Monday Mailbox #2

Monday Mailbox is a weekly segment wherein I cover my most recent acquisitions, whether via purchase, library, early reviewers, Member Givaway Program or gift.

One of the benefits of being a member of the community is the give-aways. There are two parts to this - the first is the Early Reviewers which provides a limited number of free pre-release books to members willing to review them (you sign up for a chance to get a copy, and then publishers determine who gets a copy based on the frequency of your already-posted reviews on the site). The second part is Member Giveaways, which allows members (as opposed to publishing houses and other industry folk) to provide books to members willing to review them. The caveat there is that it's not always a necessarily new book - rather, it's often someone trying to get rid of extra copies of something, or an early reviewer recipient who has no more use for their books, and even sometimes authors who are trying to unload extra copies of their own books in an effort to get the word out about it. 

The more diligent you are about posting your reviews on the website, the more likely it is that you'll receive more books in the future. I post most of my reviews here on the blog, and then copy them into the review form on LibraryThing, giving me a great advantage when decision-making time comes for those selecting book recipients.  

The Haunting of Wolfe Haven, by Debbie A. Heaton

This novel was gifted through Member Giveaways by the author herself. According to the back cover, author Debbie Heaton is a therapist "specializing in mental health, substance abuse, domestic violence, and families with children." Oddly enough, the book doesn't (according to the back cover descriptors) seem to be about any of those things, which is kind of a relief. Often times authors who are professionals in another field become very technical and border on boring when writing about what they know, so hopefully this will be better than that. 

At least I hope so. The back cover of it basically makes it sound like the film "Twister", but replacing tornados with ghosts. I mean "Twister" (in case you've never seen it) goes something like this:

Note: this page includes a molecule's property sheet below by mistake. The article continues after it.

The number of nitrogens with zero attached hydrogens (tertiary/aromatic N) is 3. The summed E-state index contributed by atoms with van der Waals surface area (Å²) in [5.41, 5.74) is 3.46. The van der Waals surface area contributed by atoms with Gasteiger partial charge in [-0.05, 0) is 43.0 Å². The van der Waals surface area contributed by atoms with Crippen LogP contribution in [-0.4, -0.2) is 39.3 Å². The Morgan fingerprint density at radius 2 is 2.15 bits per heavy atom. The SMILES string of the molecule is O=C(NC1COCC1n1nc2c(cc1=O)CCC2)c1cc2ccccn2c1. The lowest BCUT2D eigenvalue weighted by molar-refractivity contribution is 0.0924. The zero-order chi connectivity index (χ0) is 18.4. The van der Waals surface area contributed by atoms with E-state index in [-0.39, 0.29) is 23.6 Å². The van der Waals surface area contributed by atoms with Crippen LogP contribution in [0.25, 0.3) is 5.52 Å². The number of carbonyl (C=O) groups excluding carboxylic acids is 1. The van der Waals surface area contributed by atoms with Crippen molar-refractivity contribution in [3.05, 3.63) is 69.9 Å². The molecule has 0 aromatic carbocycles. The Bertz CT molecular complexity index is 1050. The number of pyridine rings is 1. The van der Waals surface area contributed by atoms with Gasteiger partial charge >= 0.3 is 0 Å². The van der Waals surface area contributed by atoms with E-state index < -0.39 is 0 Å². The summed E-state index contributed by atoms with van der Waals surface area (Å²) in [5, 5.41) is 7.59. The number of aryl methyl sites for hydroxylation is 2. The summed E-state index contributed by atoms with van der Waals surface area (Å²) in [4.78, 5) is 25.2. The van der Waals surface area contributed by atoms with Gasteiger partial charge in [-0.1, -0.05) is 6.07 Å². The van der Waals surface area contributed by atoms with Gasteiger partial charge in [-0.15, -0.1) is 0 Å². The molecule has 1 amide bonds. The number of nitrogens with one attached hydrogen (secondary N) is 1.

"Jo Harding is gorgeous, smart, and successful...Some time ago her husband Bill walked away from their marriage, believing there was no hope for the relationship...Bill, as handsome and accomplished as ever, is planning to get remarried, but first he must divorce Jo. To save her broken heart, Jo must confront her feelings for Bill and his wicked good storm-chasing skills...As Jo and Bill try to find love with each other a second time around, they come to grips with tornados and flying oil tankers. If Jo isn't careful, she may fall prey to other storm-chasers, led by Wesley from 'The Princess Bride'."

and here's the back cover of The Haunting of Wolfe Haven:

"Riley Russell is gorgeous, smart, and successful....Three years ago, she walked away from her marriage to entrepreneur Tristan Russell, believing there was no hope for the relationship...Tristan, as handsome and accomplished as ever, is planning to get remarried, but first he must divorce Riley. To save her broken heart, Riley must confront her feelings for Tristan, his family, and his haunted ancestral house, Wolfe Haven...As Riley and Tristan try to find love with each other a second time around, they come to grips with things that go bump in the night. If Riley isn't careful, she may fall prey to enemies that are closer than she thinks."

I mean seriously, throw Cary Elwes into this book, and it's basically Twister. At least that's what I'm getting from the cover. Once I actually read it, I'll hopefully have a better 
opinion of it.   

The Daydreamer by Ian McEwan

A program in which I participate, called E-Rewards, has members fill out surveys in exchange for "money." You can then use that "money" to get certain gifts and such. That's how I ended up with a 2-year subscription to Food & Wine Magazine (which I love) and, once a year, it helps me buy a book. 

In the $15 level, there's the option to add $15 Borders Bucks to your Borders Rewards. You can only do it once every calendar year, and they're only good for one month (the one following the one in which you activate the points). This year, I bought another Ian McEwan novel (thankfully in the same edition as the others that I like) written in 1994 called The Daydreamer

It looks like the kind of adult-child fantasy book that I enjoy (à la The Book of Lost Things, but less creepy). Kind of The Book of Lost Things meets "Big," meets "Toy Story," meets Kafka's "The Metamorphosis." I'm excited.  


  1. I like the upbeat, pretty, spring feel of your blog's new look~


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